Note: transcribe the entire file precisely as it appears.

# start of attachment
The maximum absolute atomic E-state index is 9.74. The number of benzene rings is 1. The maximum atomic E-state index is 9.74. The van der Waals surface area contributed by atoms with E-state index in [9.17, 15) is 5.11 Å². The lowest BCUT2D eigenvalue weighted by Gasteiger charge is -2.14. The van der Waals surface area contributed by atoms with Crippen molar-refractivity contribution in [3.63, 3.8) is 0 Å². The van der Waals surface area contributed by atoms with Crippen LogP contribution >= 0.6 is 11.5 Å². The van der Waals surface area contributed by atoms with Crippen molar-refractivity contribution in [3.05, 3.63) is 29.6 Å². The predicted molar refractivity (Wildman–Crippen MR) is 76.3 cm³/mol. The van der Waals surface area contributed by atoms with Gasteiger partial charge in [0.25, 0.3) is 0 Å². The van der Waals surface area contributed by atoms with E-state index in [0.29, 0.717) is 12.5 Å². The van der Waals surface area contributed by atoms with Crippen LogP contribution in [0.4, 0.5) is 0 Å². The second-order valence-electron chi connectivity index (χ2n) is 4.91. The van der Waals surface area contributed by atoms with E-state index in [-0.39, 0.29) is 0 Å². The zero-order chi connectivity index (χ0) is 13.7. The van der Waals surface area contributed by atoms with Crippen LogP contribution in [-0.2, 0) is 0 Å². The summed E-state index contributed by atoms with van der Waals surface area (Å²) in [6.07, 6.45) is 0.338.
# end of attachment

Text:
The maximum absolute atomic E-state index is 9.74. The number of benzene rings is 1. The maximum atomic E-state index is 9.74. The van der Waals surface area contributed by atoms with E-state index in [9.17, 15) is 5.11 Å². The lowest BCUT2D eigenvalue weighted by Gasteiger charge is -2.14. The van der Waals surface area contributed by atoms with Crippen molar-refractivity contribution in [3.63, 3.8) is 0 Å². The van der Waals surface area contributed by atoms with Crippen LogP contribution >= 0.6 is 11.5 Å². The van der Waals surface area contributed by atoms with Crippen molar-refractivity contribution in [3.05, 3.63) is 29.6 Å². The predicted molar refractivity (Wildman–Crippen MR) is 76.3 cm³/mol. The van der Waals surface area contributed by atoms with Gasteiger partial charge in [0.25, 0.3) is 0 Å². The van der Waals surface area contributed by atoms with E-state index in [0.29, 0.717) is 12.5 Å². The van der Waals surface area contributed by atoms with Crippen LogP contribution in [0.4, 0.5) is 0 Å². The second-order valence-electron chi connectivity index (χ2n) is 4.91. The van der Waals surface area contributed by atoms with E-state index in [-0.39, 0.29) is 0 Å². The zero-order chi connectivity index (χ0) is 13.7. The van der Waals surface area contributed by atoms with Crippen LogP contribution in [-0.2, 0) is 0 Å². The summed E-state index contributed by atoms with van der Waals surface area (Å²) in [6.07, 6.45) is 0.338.